SAN DIEGO

Deportation arrests rise

People arrested by deportation officers increasingly have no criminal backgrounds, according to figures released Friday, reflecting the Trump administration’s commitment to cast a wider net. U.S. Immigration and Customs Enforcement said 65 percent of arrests from October to December were criminals, compared to 82 percent during the final full three months of the Obama administration. Looked at another way, arrests of criminals jumped 14 percent to 25,626 from 22,484, but arrests of noncriminals nearly tripled to 13,548 from 4,918. Overall, there were 39,174 deportation arrests from October to December, up from 27,402 during the final full three months of the Obama administration, a 43 percent surge.

Sailor hit by copter blade

The military says a sailor was hit by a helicopter rotor blade at Camp Pendleton Marine Corps base. The sailor was in critical condition Friday after being struck by a spinning UH-1Y Venom tail blade about 6:10 p.m. Wednesday. The military declined to release details.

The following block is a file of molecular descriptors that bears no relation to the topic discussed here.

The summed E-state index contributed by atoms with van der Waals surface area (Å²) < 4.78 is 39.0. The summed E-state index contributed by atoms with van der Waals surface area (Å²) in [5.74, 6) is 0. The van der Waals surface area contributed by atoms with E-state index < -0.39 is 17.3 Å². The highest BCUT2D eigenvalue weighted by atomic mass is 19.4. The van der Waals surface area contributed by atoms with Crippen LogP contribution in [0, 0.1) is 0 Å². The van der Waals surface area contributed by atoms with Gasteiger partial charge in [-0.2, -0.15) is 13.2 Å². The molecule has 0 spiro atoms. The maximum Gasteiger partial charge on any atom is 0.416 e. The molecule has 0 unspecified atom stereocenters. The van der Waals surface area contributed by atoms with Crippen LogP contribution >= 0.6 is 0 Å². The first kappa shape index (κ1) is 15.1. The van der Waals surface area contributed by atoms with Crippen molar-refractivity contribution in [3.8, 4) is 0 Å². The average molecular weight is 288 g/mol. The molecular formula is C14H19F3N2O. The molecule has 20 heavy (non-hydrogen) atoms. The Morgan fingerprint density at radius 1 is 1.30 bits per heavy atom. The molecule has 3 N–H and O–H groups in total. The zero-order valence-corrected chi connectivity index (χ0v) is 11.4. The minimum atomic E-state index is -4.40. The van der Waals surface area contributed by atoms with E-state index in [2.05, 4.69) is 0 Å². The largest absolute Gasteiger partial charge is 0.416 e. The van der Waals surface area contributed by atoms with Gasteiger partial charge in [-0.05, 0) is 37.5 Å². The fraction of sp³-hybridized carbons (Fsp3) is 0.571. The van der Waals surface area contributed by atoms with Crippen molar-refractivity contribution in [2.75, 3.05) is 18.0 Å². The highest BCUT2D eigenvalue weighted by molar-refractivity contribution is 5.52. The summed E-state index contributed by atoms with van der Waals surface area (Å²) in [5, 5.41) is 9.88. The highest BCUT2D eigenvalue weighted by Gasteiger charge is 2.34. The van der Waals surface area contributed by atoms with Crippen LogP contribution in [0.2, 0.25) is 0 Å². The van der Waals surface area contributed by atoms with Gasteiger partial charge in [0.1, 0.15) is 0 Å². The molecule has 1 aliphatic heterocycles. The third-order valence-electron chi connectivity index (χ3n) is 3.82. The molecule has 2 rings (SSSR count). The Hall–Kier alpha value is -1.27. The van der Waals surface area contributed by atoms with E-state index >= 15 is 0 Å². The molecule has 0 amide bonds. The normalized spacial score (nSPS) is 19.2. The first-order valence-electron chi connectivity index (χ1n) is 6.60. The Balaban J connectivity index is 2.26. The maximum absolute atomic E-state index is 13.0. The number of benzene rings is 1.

MONTGOMERY, Ala.

Executioners can’t find vein

Execution team members stuck an inmate repeatedly in the lower legs, ankles and groin in effort to find a usable vein before the state called off the lethal injection, according to a Friday court filing by the inmate’s lawyer. Attorney Bernard Harcourt said he is seeking more details about what happened to Doyle Lee Hamm, 61, on Thursday.

WASHINGTON

Adelson may give to embassy

The Trump administration is considering an offer from Republican megadonor Sheldon Adelson to pay for at least part of a new U.S. Embassy in Jerusalem, four U.S. officials told the Associated Press. Lawyers at the State Department are looking into the legality of accepting private donations to cover some or all of the embassy costs, the officials said. The discussions are occurring as the administration plans to open a temporary embassy in May, more than a year ahead of schedule.

Suit vs. Trump expanded

Attorneys general of Maryland and the District of Columbia on Friday expanded their lawsuit accusing President Donald Trump of accepting gifts from foreign and state governments, suing him not only as president but in his personal capacity as a businessman. Legal experts say the move takes the “emoluments” clause of the Constitution into uncharted legal waters, since it has been interpreted as only applying to presidents in their official capacity.

Beacon Journal/Ohio.com wires